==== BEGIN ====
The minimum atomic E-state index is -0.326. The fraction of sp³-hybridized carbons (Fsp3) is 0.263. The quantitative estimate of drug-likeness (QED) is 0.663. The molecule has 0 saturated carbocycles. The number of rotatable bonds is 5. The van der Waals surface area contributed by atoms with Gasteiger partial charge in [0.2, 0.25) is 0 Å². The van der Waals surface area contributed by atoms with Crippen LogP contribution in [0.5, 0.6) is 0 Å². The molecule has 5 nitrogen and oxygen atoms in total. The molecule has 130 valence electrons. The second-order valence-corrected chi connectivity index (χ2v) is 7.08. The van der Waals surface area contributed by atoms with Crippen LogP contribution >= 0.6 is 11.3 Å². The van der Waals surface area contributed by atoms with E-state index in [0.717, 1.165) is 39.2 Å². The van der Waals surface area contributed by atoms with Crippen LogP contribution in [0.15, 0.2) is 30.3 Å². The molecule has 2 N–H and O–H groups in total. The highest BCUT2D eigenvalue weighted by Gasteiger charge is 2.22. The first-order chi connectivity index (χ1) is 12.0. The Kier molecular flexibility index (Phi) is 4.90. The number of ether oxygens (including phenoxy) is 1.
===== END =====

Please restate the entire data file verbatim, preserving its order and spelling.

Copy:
The minimum atomic E-state index is -0.326. The fraction of sp³-hybridized carbons (Fsp3) is 0.263. The quantitative estimate of drug-likeness (QED) is 0.663. The molecule has 0 saturated carbocycles. The number of rotatable bonds is 5. The van der Waals surface area contributed by atoms with Gasteiger partial charge in [0.2, 0.25) is 0 Å². The van der Waals surface area contributed by atoms with Crippen LogP contribution in [0.5, 0.6) is 0 Å². The molecule has 5 nitrogen and oxygen atoms in total. The molecule has 130 valence electrons. The second-order valence-corrected chi connectivity index (χ2v) is 7.08. The van der Waals surface area contributed by atoms with Crippen LogP contribution >= 0.6 is 11.3 Å². The van der Waals surface area contributed by atoms with E-state index in [0.717, 1.165) is 39.2 Å². The van der Waals surface area contributed by atoms with Crippen LogP contribution in [0.15, 0.2) is 30.3 Å². The molecule has 2 N–H and O–H groups in total. The highest BCUT2D eigenvalue weighted by Gasteiger charge is 2.22. The first-order chi connectivity index (χ1) is 12.0. The Kier molecular flexibility index (Phi) is 4.90. The number of ether oxygens (including phenoxy) is 1.